President Robert Mugabe and his family have been detained following military intervention in capital Harare, which an army spokesman and the ruling party insisted Wednesday was "not a coup".
Troops in Zimbabwe's capital Harare have reportedly seized the country's state broadcaster ZBC and loud explosions have been heard in the city, prompting further speculation of a coup.
He added that things will return to normal as soon as the mission is accomplished.
ZANU-PF responded by accusing the commander of "treasonable conduct meant to disturb national peace and incite insurrection". Soldiers indeed have the president and his presidential guard under siege.
Areport said they would face charges of undermining the authority of the President, by singing "We hate what you're doing" as the first lady spoke.
Chiwenga's unprecedented statement represented a major escalation of the struggle to succeed Mugabe, the only leader Zimbabwe has known since it gained independence from Britain in 1980.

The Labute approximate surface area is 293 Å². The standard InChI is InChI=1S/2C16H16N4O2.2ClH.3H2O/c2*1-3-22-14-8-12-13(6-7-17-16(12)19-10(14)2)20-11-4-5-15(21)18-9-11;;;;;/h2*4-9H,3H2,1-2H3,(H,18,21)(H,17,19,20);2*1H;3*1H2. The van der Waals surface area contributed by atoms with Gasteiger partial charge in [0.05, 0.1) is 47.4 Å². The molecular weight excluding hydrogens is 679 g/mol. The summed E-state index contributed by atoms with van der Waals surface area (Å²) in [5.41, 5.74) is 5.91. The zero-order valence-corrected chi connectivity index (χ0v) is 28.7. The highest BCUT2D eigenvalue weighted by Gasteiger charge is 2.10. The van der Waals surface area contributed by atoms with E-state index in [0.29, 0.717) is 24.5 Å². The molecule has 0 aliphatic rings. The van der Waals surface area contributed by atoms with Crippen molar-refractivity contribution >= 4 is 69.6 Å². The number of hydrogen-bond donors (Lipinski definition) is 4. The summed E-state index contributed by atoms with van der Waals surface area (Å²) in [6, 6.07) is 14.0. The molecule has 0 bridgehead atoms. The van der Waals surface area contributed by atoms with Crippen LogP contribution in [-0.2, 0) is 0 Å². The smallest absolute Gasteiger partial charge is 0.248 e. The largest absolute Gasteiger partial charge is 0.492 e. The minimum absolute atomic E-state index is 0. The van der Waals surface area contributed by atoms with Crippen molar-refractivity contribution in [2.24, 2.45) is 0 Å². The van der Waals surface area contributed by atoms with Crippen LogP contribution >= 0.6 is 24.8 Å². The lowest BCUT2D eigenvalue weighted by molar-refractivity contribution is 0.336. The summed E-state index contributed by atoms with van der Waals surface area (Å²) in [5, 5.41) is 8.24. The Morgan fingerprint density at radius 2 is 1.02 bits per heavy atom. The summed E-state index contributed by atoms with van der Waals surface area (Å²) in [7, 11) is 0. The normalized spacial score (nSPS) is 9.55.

Mugabe fired Vice President Emerson Mnangagwa last week.
Image Robert Mugabe shakes hands with then prime minister Margaret Thatcher in 1980
He says it is important to remember that Mr Mugabe is not being challenged by the Western governments he has warned against for decades, or by Zimbabwe's political opposition, or by a mass uprising against economic hardship.
Grace Mugabe has drawn the ire of Zimbabweans for appearing to be out of touch.
A week of turmoil has followed the sacking of Zimbabwe's deputy leader Emmerson Mnangagwa by President Mugabe.
The US embassy in Harare tweeted that it would be closed on Wednesday "due to ongoing uncertainty".
Mugabe's firing of Vice President Emmerson Mnangagwa, his right-hand man for almost four decades, stunned the nation.
In a statement attributed to Mnangagwa at the time he reportedly left for self-imposed exile, he promised to return to Zimbabwe to "lead" the country, warning Mugabe that the ZANU PF party was not his personal property.
Grace Mugabe's rise has brought her into conflict with the independence-era war veterans, who once enjoyed a privileged role in the ruling party under Mugabe, but who have in recent years been banished from senior government and party roles.
"Usually, the police support unit quickly rushes onto the streets and it was feared they would mobilise the youths and give them guns so they could fight back, but the military boxed them deep in the night and took over all strategic points there", a witness said.
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